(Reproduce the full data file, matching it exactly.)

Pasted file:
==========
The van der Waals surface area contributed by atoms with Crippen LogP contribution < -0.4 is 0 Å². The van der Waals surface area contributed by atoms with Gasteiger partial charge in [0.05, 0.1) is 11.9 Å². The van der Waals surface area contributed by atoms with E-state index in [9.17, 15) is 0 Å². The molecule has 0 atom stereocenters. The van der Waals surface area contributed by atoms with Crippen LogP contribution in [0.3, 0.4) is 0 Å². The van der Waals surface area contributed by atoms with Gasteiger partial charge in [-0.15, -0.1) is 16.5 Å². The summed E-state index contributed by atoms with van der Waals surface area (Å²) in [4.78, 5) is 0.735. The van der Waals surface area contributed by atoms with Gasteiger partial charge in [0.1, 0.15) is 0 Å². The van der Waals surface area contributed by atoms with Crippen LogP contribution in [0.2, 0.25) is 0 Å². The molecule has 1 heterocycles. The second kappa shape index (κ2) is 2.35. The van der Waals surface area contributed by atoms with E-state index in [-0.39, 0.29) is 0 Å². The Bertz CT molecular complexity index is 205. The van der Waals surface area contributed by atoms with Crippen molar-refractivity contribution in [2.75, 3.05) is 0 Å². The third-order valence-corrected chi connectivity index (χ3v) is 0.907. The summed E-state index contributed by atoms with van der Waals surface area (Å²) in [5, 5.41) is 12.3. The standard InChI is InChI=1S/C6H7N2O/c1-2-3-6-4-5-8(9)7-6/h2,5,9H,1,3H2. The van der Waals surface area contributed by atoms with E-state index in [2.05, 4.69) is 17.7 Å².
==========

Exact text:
The van der Waals surface area contributed by atoms with Crippen LogP contribution < -0.4 is 0 Å². The van der Waals surface area contributed by atoms with Gasteiger partial charge in [0.05, 0.1) is 11.9 Å². The van der Waals surface area contributed by atoms with E-state index in [9.17, 15) is 0 Å². The molecule has 0 atom stereocenters. The van der Waals surface area contributed by atoms with Crippen LogP contribution in [0.3, 0.4) is 0 Å². The van der Waals surface area contributed by atoms with Gasteiger partial charge in [-0.15, -0.1) is 16.5 Å². The summed E-state index contributed by atoms with van der Waals surface area (Å²) in [4.78, 5) is 0.735. The van der Waals surface area contributed by atoms with Gasteiger partial charge in [0.1, 0.15) is 0 Å². The van der Waals surface area contributed by atoms with Crippen LogP contribution in [0.2, 0.25) is 0 Å². The molecule has 1 heterocycles. The second kappa shape index (κ2) is 2.35. The van der Waals surface area contributed by atoms with E-state index in [-0.39, 0.29) is 0 Å². The Bertz CT molecular complexity index is 205. The van der Waals surface area contributed by atoms with Crippen molar-refractivity contribution in [2.75, 3.05) is 0 Å². The third-order valence-corrected chi connectivity index (χ3v) is 0.907. The summed E-state index contributed by atoms with van der Waals surface area (Å²) in [5, 5.41) is 12.3. The standard InChI is InChI=1S/C6H7N2O/c1-2-3-6-4-5-8(9)7-6/h2,5,9H,1,3H2. The van der Waals surface area contributed by atoms with E-state index in [2.05, 4.69) is 17.7 Å².